I'm sitting in my car, my car is a 1947 Packard. I got a, I got a current car. I drive that one, but I love the Packard. I love the Packard because it was built to run, built to last. You could hit this car with 200 small Japanese cars and they would be demolished into ashes. When I go past a grade school little kids have no idea what this car is. They have no idea it was made in 1947. They don't even know there was a year called 1947. But they see this car go by and they give me that (thumbs up & OK signs) and that means they recognize something that is forever, like the pyramids.
Now, I want to talk to you about a couple of things that I think are important for you to try to remember. Things that you could help preserve the past with. I do this so that you will not be ignorant, and you will not be stupid, and you will not be uneducated. Now the first thing is the idea of the great book stores. Almost all the independent book stores are being driven out of business by these huge megalithic bookstores: the Boarders and the Walden Books and the Barnes & Nobles. Five hundered 65 million square feet push out all of the mom and pop book stores. When they do that it means that they cut out all the potential to find the books you can't get at those big book stores. Yeah, you can find Danielle Steele, you can find Stephen King, you can find Tom Clancy. But you're not going to find Gerald Kersh, you're not going to find Zoe Oldenburg, you're not going to find Cecelia Holland. What you've gotta do is remember that yeah, you're going to be able to save a couple a bucks if you go to one of the big book stores, but you're driving the mom and pop stores out of business. The same for Blockbuster. Those hideous blue and yellow stores- are they? Blue and yellow stores that crop up like a giant, like a giant pimple on the landscape. When they drive out all the little neighborhood video stores out of business it means that you're not going to be able to get all of those underground films you should be seeing, all the small films - Hell, they don't even carry NC-17 films. So I'm talking to you about not necessarily patronizing the big stores.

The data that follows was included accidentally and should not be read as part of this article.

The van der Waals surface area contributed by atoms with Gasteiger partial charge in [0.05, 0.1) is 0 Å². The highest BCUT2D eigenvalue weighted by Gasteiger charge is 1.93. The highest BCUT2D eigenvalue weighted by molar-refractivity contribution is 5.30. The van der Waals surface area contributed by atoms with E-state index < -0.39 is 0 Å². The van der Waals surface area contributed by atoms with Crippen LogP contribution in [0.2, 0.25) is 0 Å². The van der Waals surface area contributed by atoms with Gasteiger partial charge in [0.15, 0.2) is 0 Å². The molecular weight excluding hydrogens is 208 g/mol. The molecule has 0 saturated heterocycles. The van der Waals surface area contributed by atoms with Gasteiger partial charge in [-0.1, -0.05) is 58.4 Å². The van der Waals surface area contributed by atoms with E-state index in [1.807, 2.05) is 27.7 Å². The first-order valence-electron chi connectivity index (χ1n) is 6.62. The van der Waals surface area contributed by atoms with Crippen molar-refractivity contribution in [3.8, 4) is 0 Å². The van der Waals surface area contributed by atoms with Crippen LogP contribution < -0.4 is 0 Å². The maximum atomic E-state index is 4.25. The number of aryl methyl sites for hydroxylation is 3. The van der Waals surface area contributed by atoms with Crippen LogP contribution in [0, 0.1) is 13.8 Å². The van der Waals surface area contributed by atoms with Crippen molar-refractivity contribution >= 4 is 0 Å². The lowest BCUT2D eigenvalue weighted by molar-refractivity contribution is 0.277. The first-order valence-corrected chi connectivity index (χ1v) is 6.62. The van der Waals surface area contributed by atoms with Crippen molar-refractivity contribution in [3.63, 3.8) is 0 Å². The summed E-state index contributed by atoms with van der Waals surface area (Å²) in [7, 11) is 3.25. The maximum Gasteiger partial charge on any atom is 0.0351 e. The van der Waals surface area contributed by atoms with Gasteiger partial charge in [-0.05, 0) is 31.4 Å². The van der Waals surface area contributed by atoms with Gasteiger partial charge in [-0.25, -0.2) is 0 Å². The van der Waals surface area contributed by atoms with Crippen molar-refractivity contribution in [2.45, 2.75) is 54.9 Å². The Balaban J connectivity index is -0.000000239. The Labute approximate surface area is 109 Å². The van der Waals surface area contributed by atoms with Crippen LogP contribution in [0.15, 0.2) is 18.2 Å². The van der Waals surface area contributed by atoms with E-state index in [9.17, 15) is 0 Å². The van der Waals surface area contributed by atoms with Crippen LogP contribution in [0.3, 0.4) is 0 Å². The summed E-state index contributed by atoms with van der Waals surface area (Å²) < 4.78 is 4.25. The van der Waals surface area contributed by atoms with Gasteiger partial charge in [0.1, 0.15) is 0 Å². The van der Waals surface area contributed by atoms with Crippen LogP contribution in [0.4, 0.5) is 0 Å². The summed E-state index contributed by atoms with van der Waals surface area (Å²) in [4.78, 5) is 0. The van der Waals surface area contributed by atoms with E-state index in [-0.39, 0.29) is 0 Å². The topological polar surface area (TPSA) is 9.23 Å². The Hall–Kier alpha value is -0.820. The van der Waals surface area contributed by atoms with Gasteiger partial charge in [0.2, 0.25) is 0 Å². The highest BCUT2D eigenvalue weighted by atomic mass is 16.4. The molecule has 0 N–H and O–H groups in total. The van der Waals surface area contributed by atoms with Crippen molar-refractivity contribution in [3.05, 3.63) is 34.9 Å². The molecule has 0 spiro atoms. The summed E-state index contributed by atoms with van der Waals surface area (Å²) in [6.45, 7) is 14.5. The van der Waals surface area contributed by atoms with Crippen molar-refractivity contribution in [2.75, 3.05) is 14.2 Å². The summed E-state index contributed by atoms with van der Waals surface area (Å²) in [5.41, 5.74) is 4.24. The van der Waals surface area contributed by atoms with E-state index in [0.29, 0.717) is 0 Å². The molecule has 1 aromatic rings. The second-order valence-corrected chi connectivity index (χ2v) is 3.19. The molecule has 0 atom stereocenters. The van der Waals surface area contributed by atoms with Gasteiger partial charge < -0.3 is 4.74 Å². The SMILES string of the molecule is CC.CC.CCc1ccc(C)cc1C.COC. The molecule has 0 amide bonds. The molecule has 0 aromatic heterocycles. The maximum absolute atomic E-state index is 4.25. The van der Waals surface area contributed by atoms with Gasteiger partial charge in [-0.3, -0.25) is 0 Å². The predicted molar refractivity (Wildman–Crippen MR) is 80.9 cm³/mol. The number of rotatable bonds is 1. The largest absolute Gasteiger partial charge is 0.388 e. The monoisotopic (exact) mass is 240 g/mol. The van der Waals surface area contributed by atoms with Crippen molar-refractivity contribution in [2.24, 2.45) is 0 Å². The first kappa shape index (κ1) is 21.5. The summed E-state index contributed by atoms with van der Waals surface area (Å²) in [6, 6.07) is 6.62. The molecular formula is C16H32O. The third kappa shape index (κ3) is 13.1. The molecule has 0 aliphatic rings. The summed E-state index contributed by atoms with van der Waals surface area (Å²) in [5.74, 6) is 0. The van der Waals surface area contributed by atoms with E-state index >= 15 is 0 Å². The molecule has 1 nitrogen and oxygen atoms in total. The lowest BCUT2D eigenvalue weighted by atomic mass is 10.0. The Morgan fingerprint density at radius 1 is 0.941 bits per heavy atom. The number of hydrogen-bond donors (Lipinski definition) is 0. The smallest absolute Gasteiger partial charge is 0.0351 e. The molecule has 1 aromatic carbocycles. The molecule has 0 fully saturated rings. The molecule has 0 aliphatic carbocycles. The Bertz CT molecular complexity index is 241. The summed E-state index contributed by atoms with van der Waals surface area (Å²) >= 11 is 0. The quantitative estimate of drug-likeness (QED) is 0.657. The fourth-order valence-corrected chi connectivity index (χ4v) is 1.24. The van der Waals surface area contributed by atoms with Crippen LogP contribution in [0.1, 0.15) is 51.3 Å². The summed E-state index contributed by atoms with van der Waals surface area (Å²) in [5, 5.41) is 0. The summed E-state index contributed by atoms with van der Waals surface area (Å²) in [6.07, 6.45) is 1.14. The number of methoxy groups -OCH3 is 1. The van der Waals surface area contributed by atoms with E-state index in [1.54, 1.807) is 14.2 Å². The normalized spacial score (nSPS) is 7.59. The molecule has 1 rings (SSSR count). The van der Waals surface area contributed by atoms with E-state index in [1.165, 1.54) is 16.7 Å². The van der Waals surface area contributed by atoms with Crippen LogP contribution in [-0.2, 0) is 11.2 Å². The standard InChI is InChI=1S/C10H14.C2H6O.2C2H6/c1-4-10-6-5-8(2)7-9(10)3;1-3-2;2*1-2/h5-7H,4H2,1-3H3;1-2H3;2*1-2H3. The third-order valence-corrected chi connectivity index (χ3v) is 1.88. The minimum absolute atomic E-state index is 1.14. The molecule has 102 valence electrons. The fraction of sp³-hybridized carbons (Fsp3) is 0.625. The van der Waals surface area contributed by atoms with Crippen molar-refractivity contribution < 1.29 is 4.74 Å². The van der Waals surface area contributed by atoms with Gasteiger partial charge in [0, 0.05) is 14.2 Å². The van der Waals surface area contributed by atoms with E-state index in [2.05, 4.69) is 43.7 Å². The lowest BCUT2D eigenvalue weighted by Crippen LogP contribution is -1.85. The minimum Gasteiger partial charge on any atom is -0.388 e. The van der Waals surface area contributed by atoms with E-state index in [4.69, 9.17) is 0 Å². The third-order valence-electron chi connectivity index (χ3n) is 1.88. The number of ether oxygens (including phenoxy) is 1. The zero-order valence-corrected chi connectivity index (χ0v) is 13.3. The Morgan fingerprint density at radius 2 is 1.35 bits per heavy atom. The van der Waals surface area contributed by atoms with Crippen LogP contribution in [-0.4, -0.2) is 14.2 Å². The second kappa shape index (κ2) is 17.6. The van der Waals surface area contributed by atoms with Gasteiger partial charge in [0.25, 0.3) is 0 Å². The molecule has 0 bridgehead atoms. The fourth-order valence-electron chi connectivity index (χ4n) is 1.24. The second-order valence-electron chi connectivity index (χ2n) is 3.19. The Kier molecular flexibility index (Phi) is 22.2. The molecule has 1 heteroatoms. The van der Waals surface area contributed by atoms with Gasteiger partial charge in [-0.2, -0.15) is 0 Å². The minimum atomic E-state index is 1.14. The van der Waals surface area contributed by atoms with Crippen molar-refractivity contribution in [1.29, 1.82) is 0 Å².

Now, if you'll recall, a couple of commentaries ago I talked to you about "the Golden Age of Comics". This is a set of cards that Comic Images was going to be bringing out. Well, they brought them out, this is just a sample, and each one is the cover of an old comic book with wonderful commentary on the back by Ron Goulard, the great historian of comic books and this is a way to preserve the past. This is a way, in modern terms, to save that which is good from before.
Now I was talking to you about bookstores. Here's a book that will never be sold in a Barnes & Noble. This is one of the Charnel House books (516) 887-2565. You see this? This is denim, He did the books in denim. And who is he? He is Joe Stefko. Joe Stefko is, even to this day, the drummer for the Turtles, the rock group, the Turtles. But Joe, in his spare time, he's a publisher. He does Charnel House books. He only does maybe one a year, but he produces them with such incredible love and care. And these are wonderful, beautiful books that are built to last - just like this car. Joe has got two books left that you really ought to get. One of 'em is a Dean Koontz booked called Beast Child. Beast Child sells for $150 bucks. There's only 750 copies of 'em, there's only a few left. And it's got an introduction by Dean, and it's exquisitely printed on Mohawk Vellum ends sheets of Fabriano Englese, slip cased in Iris Cloth. It's $150 bucks, not all of you can afford it. He brought it out in 1992 and there's a few of them left.
And the other is the new Tim Powers book Where They are Hid, which is a wonderful little, original, never before printed story by Tim Powers. For the most pat, you gotta know that these things existed. You gotta know that they happened, because if you think that the world is nothing but fast food and the kind of stuff that you see on the newsstands now, you should be told there was a lot that went before. And as Santana said, "Those who forget the past are doomed to repeat it".
From Sci-Fi Buzz, episode 151
Publishing Rights to 'Harlan Ellison's Watching' copyright 1996 the Killimanjaro Corporation.